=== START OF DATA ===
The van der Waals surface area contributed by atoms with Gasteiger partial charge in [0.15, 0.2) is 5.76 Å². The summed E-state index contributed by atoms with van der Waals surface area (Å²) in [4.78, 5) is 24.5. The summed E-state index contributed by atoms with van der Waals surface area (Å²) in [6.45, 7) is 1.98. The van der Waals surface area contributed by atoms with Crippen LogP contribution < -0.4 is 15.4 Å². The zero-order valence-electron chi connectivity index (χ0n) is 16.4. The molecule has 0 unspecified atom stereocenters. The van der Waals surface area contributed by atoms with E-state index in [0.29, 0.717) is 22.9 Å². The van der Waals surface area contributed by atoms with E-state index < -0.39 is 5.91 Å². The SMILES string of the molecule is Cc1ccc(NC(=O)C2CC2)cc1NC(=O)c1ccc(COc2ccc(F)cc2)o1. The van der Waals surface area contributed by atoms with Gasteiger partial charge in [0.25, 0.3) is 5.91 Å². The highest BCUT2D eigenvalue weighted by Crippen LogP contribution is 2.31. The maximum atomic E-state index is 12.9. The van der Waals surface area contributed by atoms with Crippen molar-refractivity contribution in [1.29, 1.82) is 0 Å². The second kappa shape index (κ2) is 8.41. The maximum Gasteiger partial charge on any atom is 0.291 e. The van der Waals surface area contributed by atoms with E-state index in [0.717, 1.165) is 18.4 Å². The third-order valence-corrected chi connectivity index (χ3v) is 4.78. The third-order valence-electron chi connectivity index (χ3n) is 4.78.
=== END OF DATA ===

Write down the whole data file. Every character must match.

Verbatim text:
The van der Waals surface area contributed by atoms with Gasteiger partial charge in [0.15, 0.2) is 5.76 Å². The summed E-state index contributed by atoms with van der Waals surface area (Å²) in [4.78, 5) is 24.5. The summed E-state index contributed by atoms with van der Waals surface area (Å²) in [6.45, 7) is 1.98. The van der Waals surface area contributed by atoms with Crippen LogP contribution < -0.4 is 15.4 Å². The zero-order valence-electron chi connectivity index (χ0n) is 16.4. The molecule has 0 unspecified atom stereocenters. The van der Waals surface area contributed by atoms with E-state index in [0.29, 0.717) is 22.9 Å². The van der Waals surface area contributed by atoms with E-state index < -0.39 is 5.91 Å². The SMILES string of the molecule is Cc1ccc(NC(=O)C2CC2)cc1NC(=O)c1ccc(COc2ccc(F)cc2)o1. The van der Waals surface area contributed by atoms with Gasteiger partial charge in [0.25, 0.3) is 5.91 Å². The highest BCUT2D eigenvalue weighted by Crippen LogP contribution is 2.31. The maximum atomic E-state index is 12.9. The van der Waals surface area contributed by atoms with Crippen molar-refractivity contribution in [1.29, 1.82) is 0 Å². The second kappa shape index (κ2) is 8.41. The maximum Gasteiger partial charge on any atom is 0.291 e. The van der Waals surface area contributed by atoms with E-state index in [0.717, 1.165) is 18.4 Å². The third-order valence-corrected chi connectivity index (χ3v) is 4.78. The third-order valence-electron chi connectivity index (χ3n) is 4.78.